Palumbo: Make Public Safety A Priority in this Year’s State Budget

chris stazio

March 28, 2022

Palumbo Fix Bail Rally

Senator Palumbo joins with colleagues and law enforcement officials urging changes to the Bail Reform Law

This week I joined with my colleagues from the Senate and Assembly Republican Conferences, District Attorneys, and law enforcement officials to call on Governor Kathy Hochul and legislative leaders to reverse failed criminal justice policies and strengthen public protection in the 2022-23 State Budget. 

In 2019, Democrats in Albany drastically overhauled New York’s criminal justice system. Those changes greatly diminished the public’s safety and enabled career criminals to enjoy wide latitude to operate in New York. As such, my colleagues and I are calling for a substantial rollback of those policies, including increased judicial discretion in setting bail and changes to parole procedures.   

Bail reform has been a complete and utter failure – one that has made our communities less safe and the job of law enforcement more dangerous.  When the law took effect in January 2020 the impact on our communities was immediate and obvious. Only three months later, the Democrat Majorities made changes that they heralded as significant and meaningful.  However, as we have seen from the increase in crime throughout the state, their “corrective measures” missed the mark. 

Now, in an election year, Governor Hochul is reluctantly offering more changes to the law due to the fallout from this disastrous policy.  Sadly, none of these “fixes” were in her budget proposal or in her 30-day amendments to her proposed budget.  Only when the polls began to reflect negatively did the Governor offer her incomplete and lackluster changes. 

Bail and discovery reforms have been so detrimental to our criminal justice system that piecemeal changes will do little to change the trajectory of New York’s new crime wave.  

Instead, we need a complete overhaul of the criminal justice system that starts with the full repeal of no cash bail and the discovery law. The next step would be to pass, incrementally, a series of initiatives to bolster law enforcement’s ability to protect our communities, keep criminals off our streets, support crime victims and their families and strengthen the state’s criminal justice system.  

These proposals include:   

  • Protecting Those Who Protect Us: 

    • Invest in law enforcement; 
    • Provide them with the support they need to make our communities safe and serve those in need; and 
    • Fight efforts to demonize and “Defund the Police.” 

  

  • Rejecting Dangerous “Reforms” like Cashless Bail: 

    • End cashless bail, restore judicial discretion and reject dangerous proposals to erase entire criminal databases;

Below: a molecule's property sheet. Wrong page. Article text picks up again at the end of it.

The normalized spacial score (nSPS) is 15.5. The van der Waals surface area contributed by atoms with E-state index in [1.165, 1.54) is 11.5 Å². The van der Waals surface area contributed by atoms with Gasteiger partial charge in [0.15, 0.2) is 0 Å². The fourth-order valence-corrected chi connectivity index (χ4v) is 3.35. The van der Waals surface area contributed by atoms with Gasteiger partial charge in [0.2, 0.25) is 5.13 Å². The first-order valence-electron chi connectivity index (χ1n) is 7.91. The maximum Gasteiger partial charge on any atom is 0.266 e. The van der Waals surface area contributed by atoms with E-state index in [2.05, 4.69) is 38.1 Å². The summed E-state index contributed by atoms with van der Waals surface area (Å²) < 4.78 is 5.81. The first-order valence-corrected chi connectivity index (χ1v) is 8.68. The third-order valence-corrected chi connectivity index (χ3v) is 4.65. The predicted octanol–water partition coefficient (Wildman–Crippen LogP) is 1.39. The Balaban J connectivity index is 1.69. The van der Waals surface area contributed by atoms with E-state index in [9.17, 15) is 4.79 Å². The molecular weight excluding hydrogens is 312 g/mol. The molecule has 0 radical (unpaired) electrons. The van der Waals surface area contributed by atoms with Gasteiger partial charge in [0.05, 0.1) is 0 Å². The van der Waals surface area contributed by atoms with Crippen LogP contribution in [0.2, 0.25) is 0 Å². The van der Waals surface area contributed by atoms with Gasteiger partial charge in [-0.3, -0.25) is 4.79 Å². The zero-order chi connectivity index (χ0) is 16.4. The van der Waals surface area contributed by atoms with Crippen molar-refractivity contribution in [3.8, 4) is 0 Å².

• Require state agencies to be transparent about the effects of public safety policies; and 
    • Fix unworkable discovery and “speedy trial” laws that have turned our justice system into a revolving door for repeat and violent offenders. 

  

  • Reforming the Broken Parole System: 

    • Re-center the parole process around the protection and rights of crime victims and their families; 
    • Ensure that cop-killers, serial killers, child killers, and other dangerous murderers can NEVER be released; and 
    • Reject dangerous proposals to weaken the parole system.  

  

  • Passing a Victims’ Justice Agenda: 

    • Strengthen penalties for violent and repeat offenders, as well as hate crimes; 
    • Invest in proven mental health, addiction, homeless, and victims’ programs and services; and 
    • Make Kendra’s Law permanent, to ensure that those struggling with mental illness get the help they need. 

 

Good government involves ALL of the stakeholders providing input.  To date, district attorneys and law enforcement officials have not been included in the conversation.  The balance needed to promote justice for not only defendants, but for victims and police is a difficult task.  If my colleagues on the other side of the aisle are truly interested in creating a more fair and equitable justice system that keeps New Yorkers safe, then they need to work with everyone to enact real solutions  

 These new measures and others must be included in this year’s budget or at the very least enacted before the conclusion of this year’s Legislative Session in order to restore common sense to our pubic protection policies and make New York State a safer place for all residents.  

There is no issue more pressing than restoring public safety in New York and I implore my colleagues on the other side of the aisle to act immediately.  

           Anthony Palumbo

          New York State Senator

          1st District